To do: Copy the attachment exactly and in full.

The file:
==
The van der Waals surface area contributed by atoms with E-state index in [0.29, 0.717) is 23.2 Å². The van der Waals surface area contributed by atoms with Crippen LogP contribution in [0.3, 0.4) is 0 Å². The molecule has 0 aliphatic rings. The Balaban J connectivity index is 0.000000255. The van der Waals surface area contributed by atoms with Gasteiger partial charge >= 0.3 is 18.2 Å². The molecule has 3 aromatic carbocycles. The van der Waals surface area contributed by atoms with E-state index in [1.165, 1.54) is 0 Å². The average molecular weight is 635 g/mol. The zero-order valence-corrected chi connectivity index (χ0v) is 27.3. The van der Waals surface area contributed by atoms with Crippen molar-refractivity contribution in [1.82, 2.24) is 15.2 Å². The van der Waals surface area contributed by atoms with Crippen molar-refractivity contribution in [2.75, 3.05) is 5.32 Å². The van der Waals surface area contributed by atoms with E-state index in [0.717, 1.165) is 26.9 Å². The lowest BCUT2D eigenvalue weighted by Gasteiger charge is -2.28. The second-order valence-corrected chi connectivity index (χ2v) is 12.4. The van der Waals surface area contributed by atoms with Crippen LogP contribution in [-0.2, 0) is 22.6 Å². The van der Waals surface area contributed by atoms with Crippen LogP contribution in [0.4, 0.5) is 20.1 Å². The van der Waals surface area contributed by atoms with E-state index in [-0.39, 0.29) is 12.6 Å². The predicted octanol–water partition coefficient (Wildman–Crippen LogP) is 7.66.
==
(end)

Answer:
The van der Waals surface area contributed by atoms with E-state index in [0.29, 0.717) is 23.2 Å². The van der Waals surface area contributed by atoms with Crippen LogP contribution in [0.3, 0.4) is 0 Å². The molecule has 0 aliphatic rings. The Balaban J connectivity index is 0.000000255. The van der Waals surface area contributed by atoms with Gasteiger partial charge >= 0.3 is 18.2 Å². The molecule has 3 aromatic carbocycles. The van der Waals surface area contributed by atoms with E-state index in [1.165, 1.54) is 0 Å². The average molecular weight is 635 g/mol. The zero-order valence-corrected chi connectivity index (χ0v) is 27.3. The van der Waals surface area contributed by atoms with Crippen molar-refractivity contribution in [1.82, 2.24) is 15.2 Å². The van der Waals surface area contributed by atoms with Crippen molar-refractivity contribution in [2.75, 3.05) is 5.32 Å². The van der Waals surface area contributed by atoms with E-state index in [0.717, 1.165) is 26.9 Å². The lowest BCUT2D eigenvalue weighted by Gasteiger charge is -2.28. The second-order valence-corrected chi connectivity index (χ2v) is 12.4. The van der Waals surface area contributed by atoms with Crippen LogP contribution in [-0.2, 0) is 22.6 Å². The van der Waals surface area contributed by atoms with Crippen LogP contribution in [0.4, 0.5) is 20.1 Å². The van der Waals surface area contributed by atoms with E-state index in [-0.39, 0.29) is 12.6 Å². The predicted octanol–water partition coefficient (Wildman–Crippen LogP) is 7.66.